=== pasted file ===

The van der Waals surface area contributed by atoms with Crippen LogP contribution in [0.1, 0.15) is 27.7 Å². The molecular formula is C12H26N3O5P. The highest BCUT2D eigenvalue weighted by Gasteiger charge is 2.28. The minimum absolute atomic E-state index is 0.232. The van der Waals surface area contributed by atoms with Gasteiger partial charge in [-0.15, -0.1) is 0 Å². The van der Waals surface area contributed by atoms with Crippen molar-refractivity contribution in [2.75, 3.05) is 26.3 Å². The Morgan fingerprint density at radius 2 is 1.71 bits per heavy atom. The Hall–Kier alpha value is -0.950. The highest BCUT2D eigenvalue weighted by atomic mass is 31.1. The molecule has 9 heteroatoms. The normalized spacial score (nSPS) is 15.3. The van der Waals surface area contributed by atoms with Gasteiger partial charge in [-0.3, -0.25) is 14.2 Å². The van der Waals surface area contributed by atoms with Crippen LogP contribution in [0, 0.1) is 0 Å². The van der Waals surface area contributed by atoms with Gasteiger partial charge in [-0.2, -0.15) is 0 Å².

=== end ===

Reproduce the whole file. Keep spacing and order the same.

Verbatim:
The van der Waals surface area contributed by atoms with Crippen LogP contribution in [0.1, 0.15) is 27.7 Å². The molecular formula is C12H26N3O5P. The highest BCUT2D eigenvalue weighted by Gasteiger charge is 2.28. The minimum absolute atomic E-state index is 0.232. The van der Waals surface area contributed by atoms with Gasteiger partial charge in [-0.15, -0.1) is 0 Å². The van der Waals surface area contributed by atoms with Crippen molar-refractivity contribution in [2.75, 3.05) is 26.3 Å². The Morgan fingerprint density at radius 2 is 1.71 bits per heavy atom. The Hall–Kier alpha value is -0.950. The highest BCUT2D eigenvalue weighted by atomic mass is 31.1. The molecule has 9 heteroatoms. The normalized spacial score (nSPS) is 15.3. The van der Waals surface area contributed by atoms with Gasteiger partial charge in [-0.3, -0.25) is 14.2 Å². The van der Waals surface area contributed by atoms with Crippen LogP contribution in [0, 0.1) is 0 Å². The van der Waals surface area contributed by atoms with Gasteiger partial charge in [-0.2, -0.15) is 0 Å².